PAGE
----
Skip to main content

Solving the spectrum shortage

The UK and the rest of Europe is in the midst of a spectrum dilemma. Spectrum is already scarce and there is a growing demand for LTE services over multiple input, multiple out (MIMO) networks, which is resulting in the current frequencies that are being used to accommodate these services already reaching maximum capacity.

It’s therefore not surprising that consumers have often experienced problems with the speed and reliability of their mobile connections. To make matters worse, 5G is on the horizon, which requires a significant amount more spectrum and bandwidth than many operators in the EU are currently equipped to provide.

Is spectrum farming the answer?

In response to the limited amount of spectrum, the European Union has recently proposed that EU countries release 700MHz spectrum from digital terrestrial television (DTT) services by 2020. This is often referred to as ‘spectrum farming,’ where spectrum is taken from one place and given to operators for broadband use. While this initiative is a step forward for the telecoms industry, not least because data-hungry mobile devices are increasingly permeating our everyday lives, it is important that it is shared carefully and operators make the most out of their radio waves. This can often bring about its own set of challenges.

Spectrum farming challenges

As new frequency blocks continue to proliferate (indeed, the EU began with 900MHz and 1800MHz, added 2100MHz UMTS, and more recently went to 2600MHz for LTE), mobile operators must find a solution that can seamlessly accommodate the number of different frequencies available. Radio air interface protocols have also experienced a constant churn over the years, moving from 2G to 3G to 4G, and within the next few years, to 5G.

To further complicate matters, there is a move from frequency division duplex (FDD) based systems to time division duplex (TDD) based systems, as they are inherently more efficient. Solutions deployed today must be able to handle these kind of shifts without a massive reinvestment in the infrastructure.

Many solutions deployed to meet the demand of 2G and 3G services in the past – specifically coax-based distributed antenna systems (DAS) for indoor coverage – simply can no longer accommodate these changes in mobile networks, while meeting the required or expected performance standards. Continuing to use solutions which have been in use for the past twenty years will not efficiently and economically solve the problem.

Obsolescence and upgrades

The systems that are being installed today are often obsolete on the day that they are installed, as the constant changes in wireless network technology and frequency demand new solutions on a regular basis. This has resulted in a constant cycle of system upgrades required to keep pace, which represents repetitive investment to try to solve the same problem.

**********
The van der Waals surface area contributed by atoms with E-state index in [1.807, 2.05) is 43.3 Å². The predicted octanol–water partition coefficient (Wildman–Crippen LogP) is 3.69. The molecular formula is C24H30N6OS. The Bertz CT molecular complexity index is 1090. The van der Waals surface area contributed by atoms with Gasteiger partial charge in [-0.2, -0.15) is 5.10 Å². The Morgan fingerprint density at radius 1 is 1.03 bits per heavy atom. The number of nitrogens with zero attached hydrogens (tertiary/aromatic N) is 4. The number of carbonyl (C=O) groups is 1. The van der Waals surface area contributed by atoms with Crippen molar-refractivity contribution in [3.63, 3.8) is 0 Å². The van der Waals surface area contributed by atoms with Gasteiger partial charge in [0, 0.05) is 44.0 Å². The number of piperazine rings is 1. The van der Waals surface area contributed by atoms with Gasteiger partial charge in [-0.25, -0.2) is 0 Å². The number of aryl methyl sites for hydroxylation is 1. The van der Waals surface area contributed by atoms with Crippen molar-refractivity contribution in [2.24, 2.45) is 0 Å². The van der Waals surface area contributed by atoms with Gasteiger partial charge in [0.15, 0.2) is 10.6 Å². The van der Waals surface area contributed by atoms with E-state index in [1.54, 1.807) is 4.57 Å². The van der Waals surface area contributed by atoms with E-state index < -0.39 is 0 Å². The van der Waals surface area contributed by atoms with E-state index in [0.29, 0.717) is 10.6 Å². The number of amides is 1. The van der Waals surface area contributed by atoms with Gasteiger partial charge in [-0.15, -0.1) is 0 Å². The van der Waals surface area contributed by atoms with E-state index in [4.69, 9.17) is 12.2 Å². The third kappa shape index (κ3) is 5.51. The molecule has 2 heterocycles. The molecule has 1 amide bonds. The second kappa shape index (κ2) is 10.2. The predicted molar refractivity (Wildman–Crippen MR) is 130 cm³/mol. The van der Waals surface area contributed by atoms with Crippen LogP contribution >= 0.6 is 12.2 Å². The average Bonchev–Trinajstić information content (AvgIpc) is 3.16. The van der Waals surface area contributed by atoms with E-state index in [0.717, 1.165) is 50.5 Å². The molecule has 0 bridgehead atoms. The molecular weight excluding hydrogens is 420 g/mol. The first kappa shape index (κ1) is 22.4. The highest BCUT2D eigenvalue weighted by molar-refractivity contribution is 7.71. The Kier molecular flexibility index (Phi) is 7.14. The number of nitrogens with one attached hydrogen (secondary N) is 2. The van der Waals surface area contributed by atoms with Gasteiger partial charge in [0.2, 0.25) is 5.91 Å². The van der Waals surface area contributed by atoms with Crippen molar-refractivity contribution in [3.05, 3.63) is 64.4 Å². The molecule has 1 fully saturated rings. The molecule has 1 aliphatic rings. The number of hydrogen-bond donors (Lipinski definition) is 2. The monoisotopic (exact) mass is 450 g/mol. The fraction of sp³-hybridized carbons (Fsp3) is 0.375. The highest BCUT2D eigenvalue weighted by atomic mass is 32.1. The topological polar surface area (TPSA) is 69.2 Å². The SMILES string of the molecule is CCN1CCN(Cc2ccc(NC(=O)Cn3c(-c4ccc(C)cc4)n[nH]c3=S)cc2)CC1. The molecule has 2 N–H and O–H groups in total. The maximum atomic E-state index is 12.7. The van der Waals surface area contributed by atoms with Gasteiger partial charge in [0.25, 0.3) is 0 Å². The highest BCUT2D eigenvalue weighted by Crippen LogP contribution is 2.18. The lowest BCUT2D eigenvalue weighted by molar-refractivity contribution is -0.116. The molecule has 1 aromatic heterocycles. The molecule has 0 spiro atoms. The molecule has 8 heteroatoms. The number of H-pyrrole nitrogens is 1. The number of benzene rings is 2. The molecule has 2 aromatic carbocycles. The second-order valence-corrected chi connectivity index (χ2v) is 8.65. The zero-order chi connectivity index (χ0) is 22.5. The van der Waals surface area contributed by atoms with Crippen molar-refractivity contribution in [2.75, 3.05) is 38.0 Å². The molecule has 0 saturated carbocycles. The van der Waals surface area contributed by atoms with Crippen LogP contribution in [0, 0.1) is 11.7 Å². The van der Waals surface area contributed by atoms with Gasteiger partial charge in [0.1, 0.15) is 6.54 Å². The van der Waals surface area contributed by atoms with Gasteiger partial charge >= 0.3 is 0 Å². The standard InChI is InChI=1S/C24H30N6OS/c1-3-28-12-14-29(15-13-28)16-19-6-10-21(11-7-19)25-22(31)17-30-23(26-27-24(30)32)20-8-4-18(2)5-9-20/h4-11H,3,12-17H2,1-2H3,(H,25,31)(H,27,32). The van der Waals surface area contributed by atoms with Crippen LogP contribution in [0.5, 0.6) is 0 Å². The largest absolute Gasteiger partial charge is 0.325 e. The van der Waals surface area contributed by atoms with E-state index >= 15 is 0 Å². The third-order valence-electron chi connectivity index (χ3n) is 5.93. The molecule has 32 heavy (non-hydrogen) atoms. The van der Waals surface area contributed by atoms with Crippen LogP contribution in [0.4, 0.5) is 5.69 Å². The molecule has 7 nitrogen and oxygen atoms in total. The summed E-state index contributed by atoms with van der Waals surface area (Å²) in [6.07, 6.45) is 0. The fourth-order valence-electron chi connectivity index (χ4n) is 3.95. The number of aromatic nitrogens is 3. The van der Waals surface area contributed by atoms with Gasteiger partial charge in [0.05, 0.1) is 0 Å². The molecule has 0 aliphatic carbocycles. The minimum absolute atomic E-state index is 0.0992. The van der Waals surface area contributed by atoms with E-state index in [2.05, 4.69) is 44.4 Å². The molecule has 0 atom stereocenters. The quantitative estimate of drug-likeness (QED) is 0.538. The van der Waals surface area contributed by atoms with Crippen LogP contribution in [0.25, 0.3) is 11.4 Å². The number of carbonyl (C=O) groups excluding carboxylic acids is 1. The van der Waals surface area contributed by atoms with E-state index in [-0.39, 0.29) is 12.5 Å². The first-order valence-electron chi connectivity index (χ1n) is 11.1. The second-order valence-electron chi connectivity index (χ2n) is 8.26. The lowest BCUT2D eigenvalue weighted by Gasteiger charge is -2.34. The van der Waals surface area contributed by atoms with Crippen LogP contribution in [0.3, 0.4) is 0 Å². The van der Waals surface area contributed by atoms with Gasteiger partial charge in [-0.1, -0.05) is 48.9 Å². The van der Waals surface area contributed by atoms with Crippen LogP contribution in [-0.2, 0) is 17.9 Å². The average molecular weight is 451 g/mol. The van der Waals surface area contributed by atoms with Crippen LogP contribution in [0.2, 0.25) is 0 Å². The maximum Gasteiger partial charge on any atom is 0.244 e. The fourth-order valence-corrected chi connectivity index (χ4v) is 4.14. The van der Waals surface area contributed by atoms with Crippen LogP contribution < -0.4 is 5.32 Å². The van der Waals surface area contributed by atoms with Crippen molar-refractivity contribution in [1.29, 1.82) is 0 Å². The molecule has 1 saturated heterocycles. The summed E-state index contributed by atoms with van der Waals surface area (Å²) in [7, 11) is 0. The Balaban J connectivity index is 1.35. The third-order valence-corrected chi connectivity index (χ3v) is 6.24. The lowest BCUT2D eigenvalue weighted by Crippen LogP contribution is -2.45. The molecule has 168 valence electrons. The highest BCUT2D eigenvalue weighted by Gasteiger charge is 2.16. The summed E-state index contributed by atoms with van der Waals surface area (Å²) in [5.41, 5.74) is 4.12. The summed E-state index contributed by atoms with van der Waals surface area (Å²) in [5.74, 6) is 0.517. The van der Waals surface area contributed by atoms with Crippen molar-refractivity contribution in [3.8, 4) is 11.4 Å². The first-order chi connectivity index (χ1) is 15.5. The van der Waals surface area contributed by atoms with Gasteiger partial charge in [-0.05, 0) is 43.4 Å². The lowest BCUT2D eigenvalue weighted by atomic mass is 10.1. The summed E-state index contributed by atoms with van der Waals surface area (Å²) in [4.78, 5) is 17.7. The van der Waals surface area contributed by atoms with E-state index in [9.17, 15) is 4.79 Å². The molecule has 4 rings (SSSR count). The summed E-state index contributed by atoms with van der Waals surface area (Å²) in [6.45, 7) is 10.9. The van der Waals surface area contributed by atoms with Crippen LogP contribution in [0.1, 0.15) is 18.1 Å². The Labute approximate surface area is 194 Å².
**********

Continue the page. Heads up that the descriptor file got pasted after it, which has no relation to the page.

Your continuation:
In order to break the upgrade cycle and meet future wireless demands, which will be further driven by the addition of these new frequencies and protocols, a solution that is truly wideband and capable of handling virtually any new frequency or protocol, without requiring extensive and expensive equipment and accompanying infrastructure changes, is needed.

Preparing for new spectrum

In order to take full advantage of this additional spectrum from DTT services, mobile operators need to take a much smarter approach than what has been taken in the past. A good start is a truly wideband DAS (in contrast to most of today’s solutions, which use narrowband amplifiers each dedicated to a single frequency), which has the ability to seamlessly facilitate the addition of new refarmed frequencies.

This solution can accommodate any combination of services and frequencies, regardless of protocol or modulation scheme, between 150Mhz to 2700MHz on a single hardware layer, and removes the need for complex, multi-layer infrastructures. Essentially, this means that operators will be able to provide multi-service coverage efficiently and without the need to tear down their entire network infrastructure whenever a new frequency or modulation scheme is added to the mix.

Without small cell architecture that is truly wideband, operators could struggle to provide multi-service coverage without carrying out disruptive and expensive re-cabling fit-outs using single-mode optical fibre, or by installing multiple coverage solutions, each with limited spectrum or application capabilities.

A bold step

Ultimately, the wireless communications industry is continuing to evolve and putting in the groundwork for 5G will be a big focus over the next couple of years. The EU is taking the bold step towards freeing up some well-needed spectrum for DTT services, which mobile operators will likely grasp with two hands. Operators must prepare for these new frequencies now and put in place tools that will easily capitalise on the amount of spectrum available. This will be a vital part of meeting consumers’ needs now and well into the future.

John Spindler, VP of marketing and product management at Zinwave (opens in new tab)